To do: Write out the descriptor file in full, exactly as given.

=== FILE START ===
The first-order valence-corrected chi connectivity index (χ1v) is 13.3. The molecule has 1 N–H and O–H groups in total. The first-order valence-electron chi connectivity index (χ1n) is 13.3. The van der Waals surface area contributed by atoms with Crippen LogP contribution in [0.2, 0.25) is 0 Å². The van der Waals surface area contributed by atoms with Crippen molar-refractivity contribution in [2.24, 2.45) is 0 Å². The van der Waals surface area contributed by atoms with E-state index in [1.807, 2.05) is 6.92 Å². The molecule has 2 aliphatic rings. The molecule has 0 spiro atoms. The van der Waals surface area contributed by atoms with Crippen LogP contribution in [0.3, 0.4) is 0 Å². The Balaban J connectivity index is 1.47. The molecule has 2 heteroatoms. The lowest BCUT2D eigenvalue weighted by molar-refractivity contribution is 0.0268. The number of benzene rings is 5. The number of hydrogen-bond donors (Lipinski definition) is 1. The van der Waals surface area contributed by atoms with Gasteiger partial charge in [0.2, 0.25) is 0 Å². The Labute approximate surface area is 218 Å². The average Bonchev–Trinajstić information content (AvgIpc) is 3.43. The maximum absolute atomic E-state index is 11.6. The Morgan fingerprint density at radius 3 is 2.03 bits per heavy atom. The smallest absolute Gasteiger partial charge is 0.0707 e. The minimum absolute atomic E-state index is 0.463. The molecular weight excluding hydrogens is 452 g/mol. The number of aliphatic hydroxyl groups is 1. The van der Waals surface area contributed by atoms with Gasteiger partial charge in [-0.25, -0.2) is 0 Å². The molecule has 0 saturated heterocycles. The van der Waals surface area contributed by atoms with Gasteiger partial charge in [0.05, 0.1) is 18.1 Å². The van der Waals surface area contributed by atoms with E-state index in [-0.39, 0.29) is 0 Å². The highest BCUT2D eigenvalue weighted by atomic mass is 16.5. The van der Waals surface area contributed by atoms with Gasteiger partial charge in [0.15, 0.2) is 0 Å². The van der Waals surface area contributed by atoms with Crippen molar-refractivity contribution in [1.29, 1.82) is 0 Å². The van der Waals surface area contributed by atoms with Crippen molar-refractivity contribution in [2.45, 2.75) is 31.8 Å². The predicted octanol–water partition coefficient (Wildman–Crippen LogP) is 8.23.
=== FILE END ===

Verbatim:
The first-order valence-corrected chi connectivity index (χ1v) is 13.3. The molecule has 1 N–H and O–H groups in total. The first-order valence-electron chi connectivity index (χ1n) is 13.3. The van der Waals surface area contributed by atoms with Crippen LogP contribution in [0.2, 0.25) is 0 Å². The van der Waals surface area contributed by atoms with Crippen molar-refractivity contribution in [2.24, 2.45) is 0 Å². The van der Waals surface area contributed by atoms with E-state index in [1.807, 2.05) is 6.92 Å². The molecule has 2 aliphatic rings. The molecule has 0 spiro atoms. The van der Waals surface area contributed by atoms with Crippen LogP contribution in [0.3, 0.4) is 0 Å². The Balaban J connectivity index is 1.47. The molecule has 2 heteroatoms. The lowest BCUT2D eigenvalue weighted by molar-refractivity contribution is 0.0268. The number of benzene rings is 5. The number of hydrogen-bond donors (Lipinski definition) is 1. The van der Waals surface area contributed by atoms with Gasteiger partial charge in [0.2, 0.25) is 0 Å². The Labute approximate surface area is 218 Å². The average Bonchev–Trinajstić information content (AvgIpc) is 3.43. The maximum absolute atomic E-state index is 11.6. The Morgan fingerprint density at radius 3 is 2.03 bits per heavy atom. The smallest absolute Gasteiger partial charge is 0.0707 e. The minimum absolute atomic E-state index is 0.463. The molecular weight excluding hydrogens is 452 g/mol. The number of aliphatic hydroxyl groups is 1. The van der Waals surface area contributed by atoms with Gasteiger partial charge in [-0.25, -0.2) is 0 Å². The molecule has 0 saturated heterocycles. The van der Waals surface area contributed by atoms with Gasteiger partial charge in [0.05, 0.1) is 18.1 Å². The van der Waals surface area contributed by atoms with E-state index in [-0.39, 0.29) is 0 Å². The highest BCUT2D eigenvalue weighted by atomic mass is 16.5. The van der Waals surface area contributed by atoms with Gasteiger partial charge in [0.15, 0.2) is 0 Å². The van der Waals surface area contributed by atoms with Crippen molar-refractivity contribution in [1.29, 1.82) is 0 Å². The van der Waals surface area contributed by atoms with Crippen molar-refractivity contribution in [2.45, 2.75) is 31.8 Å². The predicted octanol–water partition coefficient (Wildman–Crippen LogP) is 8.23.